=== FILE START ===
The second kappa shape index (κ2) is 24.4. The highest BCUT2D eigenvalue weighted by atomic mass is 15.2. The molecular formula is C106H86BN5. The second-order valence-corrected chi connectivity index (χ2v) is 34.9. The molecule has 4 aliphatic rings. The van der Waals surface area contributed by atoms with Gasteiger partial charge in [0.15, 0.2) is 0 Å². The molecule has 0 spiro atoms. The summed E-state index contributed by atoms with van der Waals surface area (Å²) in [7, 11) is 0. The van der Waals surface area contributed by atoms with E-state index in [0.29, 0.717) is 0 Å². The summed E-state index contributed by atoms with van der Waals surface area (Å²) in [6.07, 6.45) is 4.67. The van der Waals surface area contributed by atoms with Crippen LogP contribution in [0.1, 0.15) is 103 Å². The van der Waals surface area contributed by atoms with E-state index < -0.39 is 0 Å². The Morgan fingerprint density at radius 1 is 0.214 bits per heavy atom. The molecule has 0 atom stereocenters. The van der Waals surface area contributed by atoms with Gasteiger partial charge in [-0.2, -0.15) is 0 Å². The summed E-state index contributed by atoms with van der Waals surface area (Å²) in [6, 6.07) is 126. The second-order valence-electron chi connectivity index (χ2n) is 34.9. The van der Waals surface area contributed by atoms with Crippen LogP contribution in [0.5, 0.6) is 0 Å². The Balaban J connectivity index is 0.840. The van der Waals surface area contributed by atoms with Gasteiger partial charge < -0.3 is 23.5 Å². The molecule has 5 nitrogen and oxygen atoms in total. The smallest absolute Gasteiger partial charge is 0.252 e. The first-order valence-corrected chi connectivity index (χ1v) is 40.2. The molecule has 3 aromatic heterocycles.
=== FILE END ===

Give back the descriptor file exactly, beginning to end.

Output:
The second kappa shape index (κ2) is 24.4. The highest BCUT2D eigenvalue weighted by atomic mass is 15.2. The molecular formula is C106H86BN5. The second-order valence-corrected chi connectivity index (χ2v) is 34.9. The molecule has 4 aliphatic rings. The van der Waals surface area contributed by atoms with Gasteiger partial charge in [0.15, 0.2) is 0 Å². The molecule has 0 spiro atoms. The summed E-state index contributed by atoms with van der Waals surface area (Å²) in [7, 11) is 0. The van der Waals surface area contributed by atoms with E-state index in [0.29, 0.717) is 0 Å². The summed E-state index contributed by atoms with van der Waals surface area (Å²) in [6.07, 6.45) is 4.67. The van der Waals surface area contributed by atoms with Crippen LogP contribution in [0.1, 0.15) is 103 Å². The van der Waals surface area contributed by atoms with E-state index < -0.39 is 0 Å². The Morgan fingerprint density at radius 1 is 0.214 bits per heavy atom. The molecule has 0 atom stereocenters. The van der Waals surface area contributed by atoms with Gasteiger partial charge in [-0.2, -0.15) is 0 Å². The summed E-state index contributed by atoms with van der Waals surface area (Å²) in [6, 6.07) is 126. The second-order valence-electron chi connectivity index (χ2n) is 34.9. The van der Waals surface area contributed by atoms with Crippen LogP contribution in [0.5, 0.6) is 0 Å². The Balaban J connectivity index is 0.840. The van der Waals surface area contributed by atoms with Gasteiger partial charge < -0.3 is 23.5 Å². The molecule has 5 nitrogen and oxygen atoms in total. The smallest absolute Gasteiger partial charge is 0.252 e. The first-order valence-corrected chi connectivity index (χ1v) is 40.2. The molecule has 3 aromatic heterocycles.